Being in debt can be a very stressful situation. Having to worry about making payments that one knows cannot be made, whether due to unemployment, large medical expenditures, or other sources will wear on any Tennessee resident. Eventually, such debtors may also start to consider that their creditors may attempt to come after any property they may have. This may include real estate or personal property, and especially any ‘cash’ the debtor holds, even if it is in the form of electrons in a bank account.
When a creditor sues a debtor, if the creditor prevails, it will generally reduce the debt to a ‘judgement.’ This judgement allows the creditor to go ahead and take some legal actions to collect the money owed. One of these actions is known as a ‘levy.’ Levying something is basically to take it, or a portion of it, to satisfy the judgement. In Tennessee, however, there are certain restrictions on what a creditor can levy from one’s bank account.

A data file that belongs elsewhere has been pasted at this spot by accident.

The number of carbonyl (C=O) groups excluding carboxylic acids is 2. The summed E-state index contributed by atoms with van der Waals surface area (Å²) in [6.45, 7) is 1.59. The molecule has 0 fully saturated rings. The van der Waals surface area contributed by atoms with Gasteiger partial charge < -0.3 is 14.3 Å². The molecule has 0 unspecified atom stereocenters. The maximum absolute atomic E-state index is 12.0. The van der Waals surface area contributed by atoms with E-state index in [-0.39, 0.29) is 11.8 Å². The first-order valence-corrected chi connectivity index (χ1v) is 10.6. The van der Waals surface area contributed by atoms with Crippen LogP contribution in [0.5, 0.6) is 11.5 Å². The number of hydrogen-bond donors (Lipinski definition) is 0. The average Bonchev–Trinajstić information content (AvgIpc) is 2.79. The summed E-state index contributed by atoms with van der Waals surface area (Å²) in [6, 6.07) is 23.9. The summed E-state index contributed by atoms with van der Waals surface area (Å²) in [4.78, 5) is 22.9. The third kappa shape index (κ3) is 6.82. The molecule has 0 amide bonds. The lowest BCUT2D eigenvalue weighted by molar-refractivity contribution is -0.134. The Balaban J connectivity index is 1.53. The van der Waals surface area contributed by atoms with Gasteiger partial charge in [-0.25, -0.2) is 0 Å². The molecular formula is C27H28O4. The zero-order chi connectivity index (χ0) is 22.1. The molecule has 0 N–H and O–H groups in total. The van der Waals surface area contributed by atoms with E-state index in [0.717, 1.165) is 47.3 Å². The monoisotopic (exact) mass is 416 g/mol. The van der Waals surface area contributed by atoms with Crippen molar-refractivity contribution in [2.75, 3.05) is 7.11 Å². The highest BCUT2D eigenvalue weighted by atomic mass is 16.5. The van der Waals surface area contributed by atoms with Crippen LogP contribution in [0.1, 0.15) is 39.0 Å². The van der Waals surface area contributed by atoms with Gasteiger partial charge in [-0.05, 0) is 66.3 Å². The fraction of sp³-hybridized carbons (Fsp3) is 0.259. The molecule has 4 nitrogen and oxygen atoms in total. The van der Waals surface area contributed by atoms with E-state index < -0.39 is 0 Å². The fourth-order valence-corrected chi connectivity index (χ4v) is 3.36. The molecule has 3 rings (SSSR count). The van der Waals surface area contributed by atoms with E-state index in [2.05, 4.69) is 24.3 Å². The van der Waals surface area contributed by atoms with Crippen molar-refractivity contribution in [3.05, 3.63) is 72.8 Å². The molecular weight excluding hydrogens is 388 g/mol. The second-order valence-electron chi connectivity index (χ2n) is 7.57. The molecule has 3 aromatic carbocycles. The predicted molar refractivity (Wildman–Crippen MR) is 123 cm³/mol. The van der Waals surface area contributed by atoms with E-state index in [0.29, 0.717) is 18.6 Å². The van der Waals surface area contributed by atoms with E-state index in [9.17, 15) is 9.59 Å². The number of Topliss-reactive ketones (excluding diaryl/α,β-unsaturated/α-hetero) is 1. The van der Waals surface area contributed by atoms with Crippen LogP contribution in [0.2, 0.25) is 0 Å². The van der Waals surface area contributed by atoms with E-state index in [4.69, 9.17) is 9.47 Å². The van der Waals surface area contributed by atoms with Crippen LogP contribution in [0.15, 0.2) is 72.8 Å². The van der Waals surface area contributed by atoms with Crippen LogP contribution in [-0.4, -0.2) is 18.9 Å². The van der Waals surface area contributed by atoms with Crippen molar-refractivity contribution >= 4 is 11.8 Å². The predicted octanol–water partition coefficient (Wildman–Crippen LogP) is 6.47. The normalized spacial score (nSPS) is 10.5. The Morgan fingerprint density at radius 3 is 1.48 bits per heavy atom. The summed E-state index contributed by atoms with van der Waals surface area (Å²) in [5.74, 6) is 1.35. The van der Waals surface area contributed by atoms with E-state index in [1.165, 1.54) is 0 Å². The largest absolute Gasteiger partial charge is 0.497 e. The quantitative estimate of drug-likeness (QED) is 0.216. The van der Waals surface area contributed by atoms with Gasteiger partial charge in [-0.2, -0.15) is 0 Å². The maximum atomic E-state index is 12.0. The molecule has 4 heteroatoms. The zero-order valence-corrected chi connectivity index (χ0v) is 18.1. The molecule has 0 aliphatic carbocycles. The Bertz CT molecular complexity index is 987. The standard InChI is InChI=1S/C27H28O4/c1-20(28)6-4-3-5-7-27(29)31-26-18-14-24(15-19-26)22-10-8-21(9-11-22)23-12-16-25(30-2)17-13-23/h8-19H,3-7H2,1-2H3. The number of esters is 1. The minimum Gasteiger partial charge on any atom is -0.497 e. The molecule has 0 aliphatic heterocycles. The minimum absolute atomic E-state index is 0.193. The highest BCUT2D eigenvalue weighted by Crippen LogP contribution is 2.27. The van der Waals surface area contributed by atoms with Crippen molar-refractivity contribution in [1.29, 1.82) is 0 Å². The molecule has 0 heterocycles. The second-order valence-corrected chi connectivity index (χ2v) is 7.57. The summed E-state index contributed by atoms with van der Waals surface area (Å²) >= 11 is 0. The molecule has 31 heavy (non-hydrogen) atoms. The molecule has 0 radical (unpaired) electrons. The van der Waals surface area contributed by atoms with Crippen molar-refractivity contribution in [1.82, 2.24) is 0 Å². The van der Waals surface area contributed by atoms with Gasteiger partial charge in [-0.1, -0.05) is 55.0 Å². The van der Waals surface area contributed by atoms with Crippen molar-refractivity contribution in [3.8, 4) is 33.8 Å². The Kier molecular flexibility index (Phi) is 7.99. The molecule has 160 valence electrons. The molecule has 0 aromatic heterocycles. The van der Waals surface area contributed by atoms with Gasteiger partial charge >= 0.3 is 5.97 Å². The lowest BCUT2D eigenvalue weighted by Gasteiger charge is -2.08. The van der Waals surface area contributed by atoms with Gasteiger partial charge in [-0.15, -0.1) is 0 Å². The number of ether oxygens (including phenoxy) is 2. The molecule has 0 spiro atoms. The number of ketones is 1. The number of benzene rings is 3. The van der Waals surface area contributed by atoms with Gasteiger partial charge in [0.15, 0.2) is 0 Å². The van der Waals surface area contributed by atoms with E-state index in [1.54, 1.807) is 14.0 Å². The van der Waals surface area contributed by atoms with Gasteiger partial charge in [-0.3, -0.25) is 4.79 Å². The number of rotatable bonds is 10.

For example, Tennessee recognizes a ‘homestead’ exemption for levies in the amounts of $5,000 if one owns a home alone, $7,500 if two people own it, and $25,000 if there is at least one dependent minor. Monies accrued through certain public benefits are also exempt from levying, such as disability payments, unemployment or veteran’s benefits, and social security benefits. Further, certain alimony or child support payments received may also be exempt.
Exactly what a creditor can take if he receives a judgement against a debtor will vary depending on the individual circumstances involved. Of course, one option is to file for bankruptcy before a judgement is rendered. To determine if this is a good option for any given Tennessee debtor to get out of credit card debt, the debtor may wish to consider contacting an experienced bankruptcy attorney.